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RivermenandRiverboats > The Super Flood 1937 ~Paducah~ > The Super Flood 1937 ~Paducah~ Go to subcategory:
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Date Posted:02/17/2009 10:57 AMCopy HTML

Meanwhile, many refugees flocked to public centers.  Nearly all the churches were occupied.  More than seven hundred people jammed the McCracken County Court House.  Five hundred people crowded the Tilghman High School building and more than eight hundred guests took lodgment in the eight-story Hotel Irvin Cobb.  Furnace fires were soon extinguished by the maddening waves, leaving the buildings damp and cold, and shivering refugees appealed to passing boatmen to further transportation.  "Go upstairs; we're saving people whose feet are in water!" was the sharp reply.
Most of the refugees were brought out Broadway and Jefferson Street with a four mile current.  Ice choked the lanes and half-submerged automobiles, their tops protruding like the backs of hippopotami, impeded traffic.  More than three thousand automobiles were asleep in the deep.  On reaching a point near Twenty-Eighth Street, the frozen passengers were transferred to small barges, which were hauled out of the water by powerful tractors.  It was a busy scene.
A dock 300 feet long extended into the ice-blocked water on Broadway, where refugees hurriedly passed with a bundle or handbag, the only baggage carried in the flight for life.  Refugees were moved by truck to the Arcadia School, clearing center for the district, more than 22,000 persons registering there in ten days.  Other thousands went out by way of Reidland, the Cairo road, or the first spot that showed dry land.
There was no hysteria, no excitement.  Here was an unprecedented flood; here was potential disaster; but here, too, were Paducah's proud people, calm and confident, fighting an unleashed nature coolly.  They had stood in water, these refugees, caught between aquatic pinchers.  They saw the fearsome river crawling toward their homes and felt its lapping waves at their feet. They were in distress, but they were not complaining.  At last a passing boat picked them up and landed them safely ashore, a mile--two miles--from where they boarded it.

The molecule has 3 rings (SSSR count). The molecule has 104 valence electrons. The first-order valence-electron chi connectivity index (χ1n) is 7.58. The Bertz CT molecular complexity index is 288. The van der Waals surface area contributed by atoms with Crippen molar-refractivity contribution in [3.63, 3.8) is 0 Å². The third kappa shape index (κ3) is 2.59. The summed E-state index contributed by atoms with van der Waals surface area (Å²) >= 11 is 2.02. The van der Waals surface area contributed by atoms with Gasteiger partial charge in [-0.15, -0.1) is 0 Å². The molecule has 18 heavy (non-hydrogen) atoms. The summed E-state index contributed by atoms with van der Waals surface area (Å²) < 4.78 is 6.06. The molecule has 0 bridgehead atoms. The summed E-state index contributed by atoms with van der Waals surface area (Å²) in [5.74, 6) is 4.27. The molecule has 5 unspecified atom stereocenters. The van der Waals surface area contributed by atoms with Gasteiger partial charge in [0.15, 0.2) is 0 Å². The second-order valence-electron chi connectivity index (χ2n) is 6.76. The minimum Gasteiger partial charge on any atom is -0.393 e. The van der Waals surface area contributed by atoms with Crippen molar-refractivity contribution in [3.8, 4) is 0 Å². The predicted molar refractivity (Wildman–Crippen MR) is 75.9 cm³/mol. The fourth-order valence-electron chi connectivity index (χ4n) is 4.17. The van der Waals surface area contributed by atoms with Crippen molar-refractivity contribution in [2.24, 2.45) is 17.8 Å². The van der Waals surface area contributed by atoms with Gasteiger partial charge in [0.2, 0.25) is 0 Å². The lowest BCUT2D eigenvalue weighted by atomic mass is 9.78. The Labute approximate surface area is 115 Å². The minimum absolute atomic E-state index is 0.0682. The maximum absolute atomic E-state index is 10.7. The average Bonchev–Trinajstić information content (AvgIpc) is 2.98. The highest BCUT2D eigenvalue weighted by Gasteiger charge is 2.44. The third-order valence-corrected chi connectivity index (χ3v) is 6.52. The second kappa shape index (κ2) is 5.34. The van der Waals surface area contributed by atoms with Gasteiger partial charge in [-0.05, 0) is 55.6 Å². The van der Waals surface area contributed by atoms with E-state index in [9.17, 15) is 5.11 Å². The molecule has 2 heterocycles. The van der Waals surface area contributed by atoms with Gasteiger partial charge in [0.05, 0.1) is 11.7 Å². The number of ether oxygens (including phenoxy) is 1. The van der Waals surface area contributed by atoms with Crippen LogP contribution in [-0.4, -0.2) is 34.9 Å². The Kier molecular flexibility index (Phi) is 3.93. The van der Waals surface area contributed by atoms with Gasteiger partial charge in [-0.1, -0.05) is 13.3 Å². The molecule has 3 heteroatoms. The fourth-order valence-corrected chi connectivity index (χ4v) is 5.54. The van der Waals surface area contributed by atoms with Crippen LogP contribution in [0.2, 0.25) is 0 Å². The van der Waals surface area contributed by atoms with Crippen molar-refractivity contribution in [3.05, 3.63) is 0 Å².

Nerves taut and eyes red with searching, little bands of humanity greeted the refugees each new day with one of the few possessions left to them--hope.  Families had been seperated for days.  Courageously they met the stream of relief boats, as thick as huckleberries in August.  Twins, not more than seven years old, were lifted onto the dock.  They couldn't understand why their mother should burst out crying at the sight of them!
Nearby towns sent a warm welcome to the distressed and also conveyance to prove their sincerity.  Homes in sections adjoining the flood-stricken area had as many as forty guests, eight or nine to a room, most of them sleeping on floors.  Thousands went out of town, doubling the population of communities within a radius of a hundred miles.  Homes were exhausted and public buildings made ready for reception of still more guests.  A wonderful spirit of sympathy and help was shown.
Food was brought into the city caravan-like by trucks.  One canteen in the West End served seven thousand meals a day.  Breakfast alone required twenty-five pounds of coffee, nine dishpans of hominy, forty pounds of pork chops, fifty pounds of bacon, a hundred pounds of dried fruit, ninety dozen eggs, two hundred pounds of potatoes, sixty loaves of bread, and one hundred and twenty-five quarts of milk.
The river was seven miles wide at Paducah.  When it was at its apogee, government authorities estimated 2,000,000 cubic feet of water was passing a given point every second.  The crest, 60.8 feet, was maintained for twenty-two hours before there was any indication of falling.  The high tide seemed endless.
Transgressing its bounds as never before--it was six and a half feet above the 1913 stage,--the Ohio extended itself into the chief residential areas.  A swift current rendered johnboats unmanagable east of Twelfth Street and only the putt-putt of motors could be heard in the downtown section, desolate and forlorn.  It was a dreary picture.
The business district was invaded to a depth of six to ten feet.  Telephone poles and logs came hurtling through the watery lanes, dashing against plateglass windows and smashing them with reckless abandon.  Picked from their moorings, stables and coal sheds, wooden workshops and parts of frame houses, jostled in the waves.  It made one blink to see a mammoth oil tank riding aimlessly with the current.  Floating ice, miles of it, wrought great havoc.  Every store in the downtown section was wrecked and resembled a water-soaked hull, jagged and broken.  A holocaust could scarcely have been more ruinous.  Plate glass losses exceeded $125,000.

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